Bohemian Rhapsody a Must See

Laura Attarian

Rami Malek as rock icon Freddie Mercury in “Bohemian Rhapsody.” The “Mr. Robot” star already bears a physical similarity to late Queen frontman Freddie Mercury, but with the right clothes and that famous ‘stache, casual viewers may be hard-pressed to tell the difference. (Nick Delaney/Twentieth Century Fox)

As the lights of the theater dimmed, an electric guitar solo began playing over the familiar 20th Century Fox logo, quickly followed by Queen’s prominent tune “Somebody to Love.” The song poured into the audience’s ears as Freddie Mercury, played by the exceptional Rami Malek, made his way through his mansion getting ready for another show.

The movie suddenly shifts to the time Mercury was simply Farrokh Bulsara, a Heathrow airport baggage handler. As the movie unfolds, Queen is born and the history behind Mercury’s bold personality is revealed. The previously known director of X-men, Bryan Singer, decided to cover 15 years of the band, leading up to Mercury’s most important performance in the well-known charity concert, Live Aid.

The title of the movie is the name of one of Queen’s most iconic songs, “Bohemian Rhapsody” — a six-minute masterpiece for which Mercury and his bandmates fought hard to turn into a single. While this song was the one audience members mostly likely came to hear, the film also features numerous hits including “Killer Queen,” “Radio Ga Ga,” “We Will Rock You,” and many more.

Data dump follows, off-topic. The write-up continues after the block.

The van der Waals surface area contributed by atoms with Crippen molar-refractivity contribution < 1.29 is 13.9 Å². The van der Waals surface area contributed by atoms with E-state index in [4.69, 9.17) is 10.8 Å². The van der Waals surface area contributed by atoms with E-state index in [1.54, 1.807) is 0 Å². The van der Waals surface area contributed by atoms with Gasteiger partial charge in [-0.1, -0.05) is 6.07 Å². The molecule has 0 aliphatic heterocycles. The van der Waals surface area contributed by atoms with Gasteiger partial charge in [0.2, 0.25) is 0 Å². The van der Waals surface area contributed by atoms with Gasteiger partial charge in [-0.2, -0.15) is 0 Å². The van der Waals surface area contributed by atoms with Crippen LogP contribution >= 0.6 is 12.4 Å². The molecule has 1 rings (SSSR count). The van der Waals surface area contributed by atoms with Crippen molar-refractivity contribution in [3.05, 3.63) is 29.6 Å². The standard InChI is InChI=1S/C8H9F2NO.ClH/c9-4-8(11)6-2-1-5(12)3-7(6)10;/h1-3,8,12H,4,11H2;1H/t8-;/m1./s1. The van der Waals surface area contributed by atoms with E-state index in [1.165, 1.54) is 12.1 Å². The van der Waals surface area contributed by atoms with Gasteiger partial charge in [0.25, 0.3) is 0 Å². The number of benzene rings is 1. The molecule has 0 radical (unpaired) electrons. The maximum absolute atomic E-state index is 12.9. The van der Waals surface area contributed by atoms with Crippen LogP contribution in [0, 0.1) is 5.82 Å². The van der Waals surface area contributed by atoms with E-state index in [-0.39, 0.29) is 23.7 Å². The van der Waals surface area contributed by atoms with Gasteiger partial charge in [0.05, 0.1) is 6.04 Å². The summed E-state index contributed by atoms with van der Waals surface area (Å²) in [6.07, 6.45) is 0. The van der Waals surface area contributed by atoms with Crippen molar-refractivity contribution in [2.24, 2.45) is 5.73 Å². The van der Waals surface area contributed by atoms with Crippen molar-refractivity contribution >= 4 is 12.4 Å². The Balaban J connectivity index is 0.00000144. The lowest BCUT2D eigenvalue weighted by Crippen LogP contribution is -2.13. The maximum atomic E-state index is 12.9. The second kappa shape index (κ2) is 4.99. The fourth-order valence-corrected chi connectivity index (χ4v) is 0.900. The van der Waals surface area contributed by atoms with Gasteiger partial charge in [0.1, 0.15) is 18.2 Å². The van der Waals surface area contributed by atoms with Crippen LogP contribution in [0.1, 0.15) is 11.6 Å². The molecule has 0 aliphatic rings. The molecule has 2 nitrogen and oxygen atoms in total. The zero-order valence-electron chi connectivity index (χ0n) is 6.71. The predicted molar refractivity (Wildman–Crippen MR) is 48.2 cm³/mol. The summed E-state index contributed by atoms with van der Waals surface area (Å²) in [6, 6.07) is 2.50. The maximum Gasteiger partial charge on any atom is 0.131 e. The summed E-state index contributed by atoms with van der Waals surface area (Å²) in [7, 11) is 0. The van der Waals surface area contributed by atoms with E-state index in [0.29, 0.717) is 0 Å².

The plot of the movie was very much what actually happened in real life. With just a few tweaks for cinematic exaggeration, the movie successfully portrayed Mercury’s character development. Freddie Mercury was a shy, yet brave man that became on of the world’s iconic entertainers. Much like any movie, there is a rise, a downfall, and a resolution, and the events that took place around Queen were perfect for this movie as they accurately depict that.

Even though I was very familiar with Queen and their music before walking inside the theatre, leaving it felt like I was part of a family, which was exactly what Mercury attempted to achieve throughout his career. In the movie, he stated that what made Queen so special is that it was a family of “four misfits who don’t belong together playing for the other misfits,” and there’s nothing that brought that feeling home to me than being inside a theatre with so many  people singing uncontrollably along to Queen’s songs.

I left the theatre feeling bittersweet, as if I had actually just left a Queen concert. Everything from the production — including the setting and costume — to the realistic acting by all cast members, to the emotional plot — left me in tears as I tried to collect myself enough to be able to keep singing.

Audience members stayed to watch the final credits while singing along to “The Show Must Go On,” which gave everyone an opportunity to experience a real Queen performance.  For me, it felt as if Freddie Mercury came back to life.